If you own the house solely (including with your spouse), then this rental activity gets filed within your personal income tax return on Form Schedule E.  All applicable rental activity gets reported and any profit is taxable based on your marginal tax rate.  However, no self-employment tax is payable if you have a profit.   If you have a tax loss, up to $25,000 of loss can be taken on your return in any given year.  If you own the property with anyone other than your spouse, a partnership tax return will need to be filed.   This is a pass-thru entity, and any share of the income or loss gets reported on a K-1, which then gets input into your personal tax return.  The filing deadline for a partnership return is one month earlier than an individual return (i.e., March 15th).


One of the most misunderstood parts of owning a rental property is depreciation.  It is misunderstood quite frankly because, in general, it doesn’t make that much sense.  You are partially making this purchase because you expect that the property in question will increase in value over time (i.e., it will appreciate).  However, the IRS (and your state) allow you to take a depreciation deduction on your tax return for the cost of the physical structure.  This depreciation period is 27.5 years.  So how exactly does this work? 

Well, let’s say you purchase that $500,000 property.  In general, your accountant (hopefully us) will treat 15% of the value of that property as the land value.  So, in this case, that would be $75,000.   This amount does not get depreciated.  The remaining portion, $425,000, would be the cost basis of the physical structure.   Every year you own the property, you can take a tax deduction of $15,454 ($425,000 / 27.5).  Wow, this is great.  What is there to understand?  Well, there is a huge catch.   This depreciation reduces the cost basis of your property.  So when you sell the house down the road, you essentially will pay back any tax benefit you received.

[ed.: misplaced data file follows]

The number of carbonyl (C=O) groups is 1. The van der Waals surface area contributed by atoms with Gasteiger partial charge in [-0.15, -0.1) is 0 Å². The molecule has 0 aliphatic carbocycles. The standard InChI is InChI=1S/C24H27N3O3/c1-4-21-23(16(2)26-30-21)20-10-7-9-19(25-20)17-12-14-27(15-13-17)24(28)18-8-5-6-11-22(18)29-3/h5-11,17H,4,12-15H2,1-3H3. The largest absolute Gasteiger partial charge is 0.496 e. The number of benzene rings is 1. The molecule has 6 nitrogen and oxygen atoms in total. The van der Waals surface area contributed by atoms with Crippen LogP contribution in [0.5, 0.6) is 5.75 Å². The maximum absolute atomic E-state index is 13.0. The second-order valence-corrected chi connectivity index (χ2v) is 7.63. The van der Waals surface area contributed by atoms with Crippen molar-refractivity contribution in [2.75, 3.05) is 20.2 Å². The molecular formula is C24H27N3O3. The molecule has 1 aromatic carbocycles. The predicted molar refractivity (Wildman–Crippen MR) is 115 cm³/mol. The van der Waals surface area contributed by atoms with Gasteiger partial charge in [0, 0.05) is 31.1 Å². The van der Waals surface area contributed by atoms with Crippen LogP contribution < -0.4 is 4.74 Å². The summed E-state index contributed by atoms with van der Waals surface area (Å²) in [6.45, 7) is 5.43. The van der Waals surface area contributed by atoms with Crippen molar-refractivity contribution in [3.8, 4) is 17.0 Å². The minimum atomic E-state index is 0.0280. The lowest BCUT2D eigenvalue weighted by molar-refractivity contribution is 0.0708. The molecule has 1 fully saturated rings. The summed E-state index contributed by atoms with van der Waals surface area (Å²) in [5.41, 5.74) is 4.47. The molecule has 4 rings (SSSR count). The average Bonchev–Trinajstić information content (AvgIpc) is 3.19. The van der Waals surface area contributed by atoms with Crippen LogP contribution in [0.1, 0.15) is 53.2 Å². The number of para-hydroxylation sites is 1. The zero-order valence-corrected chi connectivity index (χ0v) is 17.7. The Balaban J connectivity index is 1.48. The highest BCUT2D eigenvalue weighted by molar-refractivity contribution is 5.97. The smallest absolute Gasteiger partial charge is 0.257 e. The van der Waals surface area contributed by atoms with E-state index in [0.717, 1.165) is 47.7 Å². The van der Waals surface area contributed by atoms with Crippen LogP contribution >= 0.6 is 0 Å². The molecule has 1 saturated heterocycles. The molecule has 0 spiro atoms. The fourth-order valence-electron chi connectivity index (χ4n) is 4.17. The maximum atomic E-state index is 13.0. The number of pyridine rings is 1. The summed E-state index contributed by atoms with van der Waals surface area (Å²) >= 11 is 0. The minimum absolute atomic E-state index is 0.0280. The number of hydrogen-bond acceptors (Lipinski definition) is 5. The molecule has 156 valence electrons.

Example – You owned the $500,000 property for exactly ten years.   Over ten years, you took $154,540 of total depreciation expense.   Let’s say you sell the property for $600,000.   Your gain is calculated by taking the selling price and reducing it by the cost of $500,000 and adding back the depreciation expense.   So your gain would be $600,000 – $500,000 + $154,540 = $254,540.  So depreciation is just a short-term deduction that you will eventually have to pay back. 

Ok, I just threw a lot at you.   There is a lot to think about when considering purchasing a vacation rental, and many things we haven’t even gone over yet.   So ask a lot of questions and do your homework.   As always, we are here to help in any way that we can.